dream until the darkness disappears

the world lost my aunt jane to breast cancer on Sunday evening. She was a fighter, a do-er, an inspiration. Before #topsurgery, there weren’t many people I spoke to about my fears and questions. I could talk generally to friends, but none of them had ever been through anything like chest surgery before. After sharing my plans for top surgery with my entire extended family, my aunt jane reached out. She called to say how proud of me she was and how she wanted to learn everything she could about gender and the person I know myself to be. She then offered to share parts of her experience with the double mastectomy she had due to her breast cancer. Even though she was aware that my surgery would be less invasive and painful in many respects, she was committed to doing all she could to help me feel more informed going into the procedure. I was that day more confident and prepared because of her. 

After surgery, our conversations shifted. We would joke about how weird it was to go over a bump in the car and not feel our chests bounce. We would share experiences about the body’s miraculous way of rebuilding nerve endings so one regains sensation. I talked to her about my phantom hard nipples, which don’t get hard anymore, but definitely still produce the sensation. We talked about how not having that heavily gendered body part impacted our understanding of ourselves. It didn’t matter that my aunt jane was a cis woman and I identify as #nonbinary. She taught me so much about what it means to find common ground upon which genuine connection can be built. We shared the experience of being in the world with breasts and then having them removed. I never got to explicitly thank her for everything she did for me, and even though she lived thousands of miles away, she was there for me every step of the way. Now I stand tall, see beyond the darkness, and find strength in knowing she is watching over me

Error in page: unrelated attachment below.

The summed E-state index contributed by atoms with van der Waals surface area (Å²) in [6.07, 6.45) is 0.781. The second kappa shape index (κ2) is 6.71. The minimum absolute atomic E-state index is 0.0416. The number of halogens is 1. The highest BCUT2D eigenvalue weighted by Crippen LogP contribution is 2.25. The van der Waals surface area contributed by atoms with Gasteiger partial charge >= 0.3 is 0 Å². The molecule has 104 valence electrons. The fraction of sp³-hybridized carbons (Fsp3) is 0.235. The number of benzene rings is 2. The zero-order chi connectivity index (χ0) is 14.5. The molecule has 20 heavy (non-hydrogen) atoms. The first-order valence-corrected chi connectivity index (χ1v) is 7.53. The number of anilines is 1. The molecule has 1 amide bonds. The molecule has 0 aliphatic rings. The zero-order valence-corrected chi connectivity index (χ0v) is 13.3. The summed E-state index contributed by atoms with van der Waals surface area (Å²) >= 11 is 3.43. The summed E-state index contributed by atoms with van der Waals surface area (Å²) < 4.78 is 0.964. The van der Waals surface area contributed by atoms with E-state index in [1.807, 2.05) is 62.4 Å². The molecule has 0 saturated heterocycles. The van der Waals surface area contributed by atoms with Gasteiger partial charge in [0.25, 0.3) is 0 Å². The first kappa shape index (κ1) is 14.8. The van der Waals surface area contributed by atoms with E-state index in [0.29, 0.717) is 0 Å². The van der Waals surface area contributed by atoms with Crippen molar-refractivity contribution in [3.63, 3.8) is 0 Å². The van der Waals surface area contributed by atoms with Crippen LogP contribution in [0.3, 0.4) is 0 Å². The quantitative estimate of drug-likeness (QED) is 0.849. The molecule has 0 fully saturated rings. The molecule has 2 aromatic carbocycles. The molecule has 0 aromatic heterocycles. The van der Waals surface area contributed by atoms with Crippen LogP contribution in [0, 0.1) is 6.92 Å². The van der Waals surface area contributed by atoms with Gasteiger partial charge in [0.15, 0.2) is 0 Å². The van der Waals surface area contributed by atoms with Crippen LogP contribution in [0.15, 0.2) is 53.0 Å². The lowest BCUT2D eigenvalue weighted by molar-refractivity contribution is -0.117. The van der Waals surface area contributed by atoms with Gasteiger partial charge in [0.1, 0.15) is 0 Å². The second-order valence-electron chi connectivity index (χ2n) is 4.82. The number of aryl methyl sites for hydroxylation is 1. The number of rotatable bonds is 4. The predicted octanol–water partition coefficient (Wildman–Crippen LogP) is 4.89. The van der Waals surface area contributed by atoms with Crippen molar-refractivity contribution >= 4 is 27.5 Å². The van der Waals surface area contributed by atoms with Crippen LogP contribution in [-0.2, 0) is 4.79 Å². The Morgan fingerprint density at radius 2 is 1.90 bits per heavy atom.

Mere Abrams